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Welcome to Freefor Asia, below are a list of all the countries in your continent. If you click on the country you are in you will be able to see a list of areas within the country.


Afghanistan


Armenia


Azerbaijan


Bahrain


Bangladesh


Bhutan


Brunei


Burma (Myanmar)


Cambodia


China


Georgia


Hong Kong


India


Indonesia


Iran


Iraq


Israel


Japan


Jordan


Kazakhstan


Kuwait


Kyrgyzstan


Laos


Lebanon


Malaysia


Maldives


Mongolia


Nepal


North Korea


Oman


Pakistan


Philippines


Qatar


Russia


Saudi Arabia


Singapore


South Korea


Sri Lanka


Syria


Taiwan


Tajikistan


Thailand


Turkey


Turkmenistan


United Arab Emirates


Uzbekistan


Vietnam


Yemen


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Asia is the world's largest and most populous continent, located primarily in the eastern and northern hemispheres. It covers 8.7% of the Earth's total surface area and comprises 30% of its land area. With approximately 4.3 billion people, it hosts 60% of the world's current human population. Asia has a high growth rate in the modern era. For instance, during the 20th century, Asia's population nearly quadrupled.

Asia is defined as comprising the eastwards four-fifths of Eurasia. It is located to the east of the Suez Canal, the Ural River, and the Ural Mountains, and south of the Caucasus Mountains (or the Kuma–Manych Depression) and the Caspian and Black Seas. It is bounded on the east by the Pacific Ocean, on the south by the Indian Ocean and on the north by the Arctic Ocean.

Given its size and diversity, Asia – a toponym dating back to classical antiquity – "is more a cultural concept" incorporating diverse regions and peoples than a homogeneous physical entity. Asia differs very widely among and within its regions with regard to ethnic groups, cultures, environments, economics, historical ties and government systems.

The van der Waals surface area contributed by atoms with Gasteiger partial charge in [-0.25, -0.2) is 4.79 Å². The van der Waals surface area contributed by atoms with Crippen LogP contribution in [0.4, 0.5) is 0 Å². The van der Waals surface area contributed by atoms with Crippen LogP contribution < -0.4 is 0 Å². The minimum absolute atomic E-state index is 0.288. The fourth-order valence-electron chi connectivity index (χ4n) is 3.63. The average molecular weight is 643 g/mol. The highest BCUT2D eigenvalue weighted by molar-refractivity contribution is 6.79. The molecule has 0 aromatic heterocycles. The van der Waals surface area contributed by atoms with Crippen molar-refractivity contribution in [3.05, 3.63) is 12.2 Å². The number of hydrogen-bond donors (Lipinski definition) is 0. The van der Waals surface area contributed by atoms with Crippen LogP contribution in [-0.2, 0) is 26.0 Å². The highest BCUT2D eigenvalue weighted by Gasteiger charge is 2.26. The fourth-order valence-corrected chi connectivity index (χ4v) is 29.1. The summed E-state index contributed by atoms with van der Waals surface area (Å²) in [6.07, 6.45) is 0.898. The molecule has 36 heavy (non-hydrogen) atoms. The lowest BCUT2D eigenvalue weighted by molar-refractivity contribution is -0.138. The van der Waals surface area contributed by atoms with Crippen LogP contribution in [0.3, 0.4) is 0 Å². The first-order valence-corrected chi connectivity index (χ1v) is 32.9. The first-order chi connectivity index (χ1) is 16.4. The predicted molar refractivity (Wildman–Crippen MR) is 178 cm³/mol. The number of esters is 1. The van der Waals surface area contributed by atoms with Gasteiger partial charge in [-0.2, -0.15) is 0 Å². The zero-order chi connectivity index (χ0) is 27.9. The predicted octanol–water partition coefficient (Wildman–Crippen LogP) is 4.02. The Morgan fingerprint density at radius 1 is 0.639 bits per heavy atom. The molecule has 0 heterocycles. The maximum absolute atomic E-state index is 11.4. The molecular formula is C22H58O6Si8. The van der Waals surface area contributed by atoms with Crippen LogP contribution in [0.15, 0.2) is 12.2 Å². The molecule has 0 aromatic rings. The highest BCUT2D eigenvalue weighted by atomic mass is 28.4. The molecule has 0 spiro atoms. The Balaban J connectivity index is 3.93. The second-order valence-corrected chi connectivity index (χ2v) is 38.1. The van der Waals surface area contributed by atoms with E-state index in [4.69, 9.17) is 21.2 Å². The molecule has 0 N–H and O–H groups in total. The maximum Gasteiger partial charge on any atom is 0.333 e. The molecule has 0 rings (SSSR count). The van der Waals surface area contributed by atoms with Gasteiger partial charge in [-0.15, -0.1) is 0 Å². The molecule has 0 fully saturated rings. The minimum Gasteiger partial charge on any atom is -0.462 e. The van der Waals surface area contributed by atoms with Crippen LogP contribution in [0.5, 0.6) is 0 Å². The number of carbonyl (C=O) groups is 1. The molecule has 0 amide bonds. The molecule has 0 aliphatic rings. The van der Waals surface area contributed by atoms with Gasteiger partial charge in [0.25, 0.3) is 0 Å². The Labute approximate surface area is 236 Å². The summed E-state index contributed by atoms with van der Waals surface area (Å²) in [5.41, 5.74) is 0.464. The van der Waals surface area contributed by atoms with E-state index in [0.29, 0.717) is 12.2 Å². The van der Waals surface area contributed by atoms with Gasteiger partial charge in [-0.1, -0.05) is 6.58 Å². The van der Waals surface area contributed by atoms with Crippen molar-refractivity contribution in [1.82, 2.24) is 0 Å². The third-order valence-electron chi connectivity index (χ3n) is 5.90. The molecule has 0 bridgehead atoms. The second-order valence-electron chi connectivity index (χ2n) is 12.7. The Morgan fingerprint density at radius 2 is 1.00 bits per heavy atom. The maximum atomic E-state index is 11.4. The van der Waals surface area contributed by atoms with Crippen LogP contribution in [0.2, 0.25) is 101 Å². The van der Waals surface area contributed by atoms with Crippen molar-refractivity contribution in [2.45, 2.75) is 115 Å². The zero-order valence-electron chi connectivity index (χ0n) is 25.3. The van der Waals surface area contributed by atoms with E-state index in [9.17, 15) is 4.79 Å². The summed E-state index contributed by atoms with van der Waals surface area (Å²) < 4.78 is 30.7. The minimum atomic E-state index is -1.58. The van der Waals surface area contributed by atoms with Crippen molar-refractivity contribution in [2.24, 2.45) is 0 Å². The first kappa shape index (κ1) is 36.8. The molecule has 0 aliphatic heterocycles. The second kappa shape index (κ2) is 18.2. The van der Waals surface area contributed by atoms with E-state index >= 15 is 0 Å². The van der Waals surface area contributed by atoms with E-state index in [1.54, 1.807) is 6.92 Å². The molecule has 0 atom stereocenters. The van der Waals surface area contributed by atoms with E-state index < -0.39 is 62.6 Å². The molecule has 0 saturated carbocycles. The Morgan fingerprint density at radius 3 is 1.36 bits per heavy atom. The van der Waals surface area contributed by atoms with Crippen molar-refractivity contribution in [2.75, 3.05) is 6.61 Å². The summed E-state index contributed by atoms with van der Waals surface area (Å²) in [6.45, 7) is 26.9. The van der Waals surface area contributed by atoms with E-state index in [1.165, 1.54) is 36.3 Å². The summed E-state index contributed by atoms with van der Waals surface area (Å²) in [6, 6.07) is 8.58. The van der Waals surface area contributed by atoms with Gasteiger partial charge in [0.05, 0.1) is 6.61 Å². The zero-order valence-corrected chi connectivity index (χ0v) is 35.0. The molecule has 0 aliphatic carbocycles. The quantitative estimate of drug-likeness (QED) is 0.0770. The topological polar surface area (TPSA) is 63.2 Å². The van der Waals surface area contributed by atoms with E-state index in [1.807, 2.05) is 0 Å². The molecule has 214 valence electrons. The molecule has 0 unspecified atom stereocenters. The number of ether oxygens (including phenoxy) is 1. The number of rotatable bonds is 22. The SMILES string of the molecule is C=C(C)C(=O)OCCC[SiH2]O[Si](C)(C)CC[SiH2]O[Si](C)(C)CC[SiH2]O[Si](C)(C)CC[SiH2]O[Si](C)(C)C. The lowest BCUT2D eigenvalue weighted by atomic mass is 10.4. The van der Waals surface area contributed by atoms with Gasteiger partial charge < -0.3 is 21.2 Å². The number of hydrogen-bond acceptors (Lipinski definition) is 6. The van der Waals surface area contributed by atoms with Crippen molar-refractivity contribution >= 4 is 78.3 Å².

Greek three-continent system

Two-point equidistant projection of Asia and surrounding landmasses.

The original distinction between Europe and Asia was made by the ancient Greeks. They used the Aegean Sea, the Dardanelles, the Sea of Marmara, the Bosporus, the Black Sea, the Kerch Strait, and the Sea of Azov as the border between Asia and Europe. The Nile was often used as the border between Asia and Africa (then called Libya), although some Greek geographers suggested the Red Sea would form a better boundary Darius' canal between the Nile and the Red Sea introduced considerable variation in opinion. Under the Roman Empire, the Don River emptying into the Black Sea was the western border of Asia. It was the northernmost navigable point of the European shore. In the 15th century the Red Sea became established as the boundary between Africa and Asia, replacing the Nile. As exploration developed, the border between Asia and Europe had to be redefined, as the borders of the time did not extend to the arctic.

Asia–Europe boundary

The Don River became unsatisfactory to northern Europeans when Peter the Great, king of the Tsardom of Russia, defeating rival claims of Sweden and the Ottoman Empire to the eastern lands, and armed resistance by the tribes of Siberia, synthesized a new Russian Empire extending to the Ural Mountains and beyond, founded in 1721. The major geographical theorist of the empire was actually a former Swedish prisoner-of-war, taken at the Battle of Poltava in 1709 and assigned to Tobolsk, where he associated with Peter's Siberian official, Vasily Tatishchev, and was allowed freedom to conduct geographical and anthropological studies in preparation for a future book.